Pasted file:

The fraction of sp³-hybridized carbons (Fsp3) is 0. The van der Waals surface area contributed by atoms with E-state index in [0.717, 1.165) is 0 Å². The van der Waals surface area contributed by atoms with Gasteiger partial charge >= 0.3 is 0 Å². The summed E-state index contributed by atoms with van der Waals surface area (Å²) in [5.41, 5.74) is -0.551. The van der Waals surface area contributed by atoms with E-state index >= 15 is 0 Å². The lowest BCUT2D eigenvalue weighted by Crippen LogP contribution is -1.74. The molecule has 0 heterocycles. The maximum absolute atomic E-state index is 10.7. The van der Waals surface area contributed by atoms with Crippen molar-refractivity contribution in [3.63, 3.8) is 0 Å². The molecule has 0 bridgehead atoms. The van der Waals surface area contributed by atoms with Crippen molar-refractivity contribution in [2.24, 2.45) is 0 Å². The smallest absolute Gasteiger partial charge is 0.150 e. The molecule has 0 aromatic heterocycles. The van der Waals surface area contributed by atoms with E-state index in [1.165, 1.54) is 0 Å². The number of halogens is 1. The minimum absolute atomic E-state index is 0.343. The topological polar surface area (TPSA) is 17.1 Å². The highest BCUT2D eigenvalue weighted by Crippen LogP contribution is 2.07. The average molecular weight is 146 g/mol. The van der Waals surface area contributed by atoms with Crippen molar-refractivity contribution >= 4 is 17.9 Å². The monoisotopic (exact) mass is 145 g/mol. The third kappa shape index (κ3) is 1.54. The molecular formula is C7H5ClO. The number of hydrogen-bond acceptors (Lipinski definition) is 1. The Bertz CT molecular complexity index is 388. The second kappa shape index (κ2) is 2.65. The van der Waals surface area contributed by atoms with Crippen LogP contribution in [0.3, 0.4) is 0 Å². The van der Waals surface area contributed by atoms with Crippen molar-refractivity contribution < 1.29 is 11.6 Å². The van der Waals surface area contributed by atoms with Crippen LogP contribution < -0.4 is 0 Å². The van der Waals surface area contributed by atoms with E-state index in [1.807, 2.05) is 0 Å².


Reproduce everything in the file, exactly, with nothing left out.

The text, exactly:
The fraction of sp³-hybridized carbons (Fsp3) is 0. The van der Waals surface area contributed by atoms with E-state index in [0.717, 1.165) is 0 Å². The van der Waals surface area contributed by atoms with Gasteiger partial charge >= 0.3 is 0 Å². The summed E-state index contributed by atoms with van der Waals surface area (Å²) in [5.41, 5.74) is -0.551. The van der Waals surface area contributed by atoms with E-state index >= 15 is 0 Å². The lowest BCUT2D eigenvalue weighted by Crippen LogP contribution is -1.74. The molecule has 0 heterocycles. The maximum absolute atomic E-state index is 10.7. The van der Waals surface area contributed by atoms with Crippen molar-refractivity contribution in [3.63, 3.8) is 0 Å². The molecule has 0 bridgehead atoms. The van der Waals surface area contributed by atoms with Crippen molar-refractivity contribution in [2.24, 2.45) is 0 Å². The smallest absolute Gasteiger partial charge is 0.150 e. The molecule has 0 aromatic heterocycles. The van der Waals surface area contributed by atoms with E-state index in [1.165, 1.54) is 0 Å². The number of halogens is 1. The minimum absolute atomic E-state index is 0.343. The topological polar surface area (TPSA) is 17.1 Å². The highest BCUT2D eigenvalue weighted by Crippen LogP contribution is 2.07. The average molecular weight is 146 g/mol. The van der Waals surface area contributed by atoms with Crippen molar-refractivity contribution >= 4 is 17.9 Å². The monoisotopic (exact) mass is 145 g/mol. The third kappa shape index (κ3) is 1.54. The molecular formula is C7H5ClO. The number of hydrogen-bond acceptors (Lipinski definition) is 1. The Bertz CT molecular complexity index is 388. The second kappa shape index (κ2) is 2.65. The van der Waals surface area contributed by atoms with Crippen LogP contribution in [0.3, 0.4) is 0 Å². The van der Waals surface area contributed by atoms with Crippen molar-refractivity contribution < 1.29 is 11.6 Å². The van der Waals surface area contributed by atoms with Crippen LogP contribution < -0.4 is 0 Å². The van der Waals surface area contributed by atoms with E-state index in [1.807, 2.05) is 0 Å².